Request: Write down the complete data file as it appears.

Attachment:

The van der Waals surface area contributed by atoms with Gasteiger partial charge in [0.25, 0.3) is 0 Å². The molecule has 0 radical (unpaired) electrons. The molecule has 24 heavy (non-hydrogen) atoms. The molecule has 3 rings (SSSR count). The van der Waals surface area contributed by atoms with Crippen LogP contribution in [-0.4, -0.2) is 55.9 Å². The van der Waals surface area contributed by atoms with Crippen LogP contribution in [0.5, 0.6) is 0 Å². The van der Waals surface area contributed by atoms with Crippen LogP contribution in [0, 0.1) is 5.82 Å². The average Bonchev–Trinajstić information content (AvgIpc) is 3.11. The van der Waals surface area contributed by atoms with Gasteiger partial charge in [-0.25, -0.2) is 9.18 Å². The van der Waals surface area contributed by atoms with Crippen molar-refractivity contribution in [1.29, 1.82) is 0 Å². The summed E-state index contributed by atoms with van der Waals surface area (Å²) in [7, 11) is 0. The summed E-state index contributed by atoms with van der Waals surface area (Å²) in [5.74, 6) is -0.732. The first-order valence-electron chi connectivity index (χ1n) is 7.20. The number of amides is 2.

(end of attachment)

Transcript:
The van der Waals surface area contributed by atoms with Gasteiger partial charge in [0.25, 0.3) is 0 Å². The molecule has 0 radical (unpaired) electrons. The molecule has 24 heavy (non-hydrogen) atoms. The molecule has 3 rings (SSSR count). The van der Waals surface area contributed by atoms with Crippen LogP contribution in [-0.4, -0.2) is 55.9 Å². The van der Waals surface area contributed by atoms with Crippen LogP contribution in [0.5, 0.6) is 0 Å². The van der Waals surface area contributed by atoms with Crippen LogP contribution in [0, 0.1) is 5.82 Å². The average Bonchev–Trinajstić information content (AvgIpc) is 3.11. The van der Waals surface area contributed by atoms with Gasteiger partial charge in [-0.25, -0.2) is 9.18 Å². The van der Waals surface area contributed by atoms with Crippen molar-refractivity contribution in [1.29, 1.82) is 0 Å². The summed E-state index contributed by atoms with van der Waals surface area (Å²) in [7, 11) is 0. The summed E-state index contributed by atoms with van der Waals surface area (Å²) in [5.74, 6) is -0.732. The first-order valence-electron chi connectivity index (χ1n) is 7.20. The number of amides is 2.